The OSPAs, Perpetuity Research and TECAs are to run a series of free Thought Leadership webinars to address current security issues following the coronavirus pandemic.

A number of world-renowned speakers will come together to debate issues affecting the security industry in a series of sessions due to take place over the coming weeks. Registration links for future sessions can be found below.


Upcoming Webinars

Tuesday 11th May at 15:30 BST

Money laundering reporting – how effective is it?

In the fight against money laundering and terrorist financing, many countries operate mandatory reporting requirements for suspicious activity or transactions (known as SARs or STRs) which are identified by certain institutions in the regulated sector. The value of these reports is extensive, resulting in databases with a rich source of financial intelligence available to law enforcement. This intelligence may lead to the identification of serious offenders; provide an opportunity to stop current or potential criminal activities; uncover contact details and aliases; expose criminal methods; as well as providing intelligence that leads to a great understanding of criminality in countries. However, there is a cost to such compliance and some organisations feel they are already over- and heavily-regulated. This can lead to the overreporting to mitigate against risk, undermining the whole anti-money laundering scheme. Given the changing economic and financial climates and rise in new crime methods, is it time to revisit the reporting of suspicious activities?This webinar will discuss:

  • The potential benefits of SARs/STRs and what such intelligence could lead to
  • The practical reality of operating SARs/STRs and whether the cost outweighs these benefits
  • What changes could be made to these reporting requirements to make them more effective and applicable to current global economic circumstances

Panellists:
Amanda Peters – Government of Antigua and Barbuda
Professor Mike Levi – Professor of Criminology at Cardiff University (UK)
Maryna Utkina, PhD – Senior Lecturer at Sumy State University (Ukraine)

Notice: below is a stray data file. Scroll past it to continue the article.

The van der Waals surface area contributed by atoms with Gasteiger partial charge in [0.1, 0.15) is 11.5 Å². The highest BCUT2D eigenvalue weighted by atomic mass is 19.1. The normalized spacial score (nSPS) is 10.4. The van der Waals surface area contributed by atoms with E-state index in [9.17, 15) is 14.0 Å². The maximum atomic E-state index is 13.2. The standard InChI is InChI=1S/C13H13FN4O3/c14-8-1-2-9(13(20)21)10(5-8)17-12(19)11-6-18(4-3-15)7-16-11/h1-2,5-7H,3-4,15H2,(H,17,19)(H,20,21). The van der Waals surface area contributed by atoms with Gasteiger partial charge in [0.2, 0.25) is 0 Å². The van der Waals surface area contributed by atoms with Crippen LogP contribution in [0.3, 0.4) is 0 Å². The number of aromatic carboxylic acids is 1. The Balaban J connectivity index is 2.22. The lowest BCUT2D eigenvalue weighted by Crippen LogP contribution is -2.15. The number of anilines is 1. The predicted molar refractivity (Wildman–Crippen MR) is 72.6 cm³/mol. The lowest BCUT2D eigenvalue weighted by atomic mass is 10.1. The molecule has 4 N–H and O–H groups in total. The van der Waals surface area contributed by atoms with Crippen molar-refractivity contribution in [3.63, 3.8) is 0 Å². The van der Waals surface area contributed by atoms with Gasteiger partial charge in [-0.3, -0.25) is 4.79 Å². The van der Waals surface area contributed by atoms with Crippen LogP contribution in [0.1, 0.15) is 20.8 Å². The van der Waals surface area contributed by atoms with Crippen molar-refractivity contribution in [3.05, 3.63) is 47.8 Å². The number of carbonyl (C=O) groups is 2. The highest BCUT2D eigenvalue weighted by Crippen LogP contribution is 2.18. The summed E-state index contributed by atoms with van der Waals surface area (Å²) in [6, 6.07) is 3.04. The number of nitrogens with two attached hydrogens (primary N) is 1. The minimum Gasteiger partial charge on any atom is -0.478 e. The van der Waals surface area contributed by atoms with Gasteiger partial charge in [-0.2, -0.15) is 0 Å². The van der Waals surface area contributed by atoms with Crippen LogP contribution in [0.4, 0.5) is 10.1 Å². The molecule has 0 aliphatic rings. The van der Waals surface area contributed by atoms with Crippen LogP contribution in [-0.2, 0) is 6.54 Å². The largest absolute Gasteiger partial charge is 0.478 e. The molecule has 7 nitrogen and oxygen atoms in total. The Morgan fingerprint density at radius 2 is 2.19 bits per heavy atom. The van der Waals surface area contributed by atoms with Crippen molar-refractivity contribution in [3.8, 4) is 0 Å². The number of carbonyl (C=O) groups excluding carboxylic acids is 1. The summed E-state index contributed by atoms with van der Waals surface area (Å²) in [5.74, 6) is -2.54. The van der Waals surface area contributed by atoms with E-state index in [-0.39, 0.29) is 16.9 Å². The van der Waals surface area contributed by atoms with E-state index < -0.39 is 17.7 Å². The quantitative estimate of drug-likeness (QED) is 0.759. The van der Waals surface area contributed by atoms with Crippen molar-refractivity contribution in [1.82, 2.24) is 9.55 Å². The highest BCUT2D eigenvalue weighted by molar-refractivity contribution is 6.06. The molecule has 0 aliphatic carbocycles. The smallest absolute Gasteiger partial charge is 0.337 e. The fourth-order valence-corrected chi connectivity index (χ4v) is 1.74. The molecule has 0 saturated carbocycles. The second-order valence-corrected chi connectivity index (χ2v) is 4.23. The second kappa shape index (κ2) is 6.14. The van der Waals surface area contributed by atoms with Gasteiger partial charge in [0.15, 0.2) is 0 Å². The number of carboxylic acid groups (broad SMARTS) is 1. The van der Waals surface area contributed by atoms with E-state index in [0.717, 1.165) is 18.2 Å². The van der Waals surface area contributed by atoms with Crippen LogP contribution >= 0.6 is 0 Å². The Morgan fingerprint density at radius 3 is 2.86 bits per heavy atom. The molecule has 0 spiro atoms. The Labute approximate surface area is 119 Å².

Wednesday 12th May at 18:00 BST

Why is the private security sector not a global strategic partner of Governments?

Organised by PCAK

In this presentation Martin will discuss the barriers for more effective collaboration between the state and the broader security sector. He will look at the perceived effectiveness of security including insights from offenders. He will draw on his own research and that of others – as well as his experience of seeing what it takes to win an OSPA – to argue that security has grossly undersold itself. Remedying that though will remain a challenge.

The OSPAs are working closely with PCAK and other supporting associations to highlight the importance of outstanding security. You can learn more about the Kenya OSPAs here ke.theospas.com

Moderator: Mr. Munene Mugambi, RCrim – Founding Chair of Professional Criminologists Association of Kenya (PCAK)
Guest: Professor Martin Gill – Founder of the Kenya Outstanding Security Performance Awards (OSPAs)

Thursday 13th May at 15:30 BST

The CSO or the CISO: which is best placed in the corporate hierarchy?

There has long been a debate about the relative status of different personnel responsible for different parts of security. This is crystallised in discussions about the relative influence of cyber/information security leads against physical security leads. Put simply some argue that cyber risks are prominent on the corporate risk agenda and that places the CISO in a more elevated position, while others note that all physical measures are cyber now too and the human factor is central to all corporate security weaknesses and opportunities to improve resilience. So what type of skills set are more crucial in a post pandemic society? What would be good advice to an inspiring security careerist, aim to be a CISO or CSO? Perhaps both skill domains are les important than just being business savvy? How, if at all has the pandemic changed things? This webinar will discuss: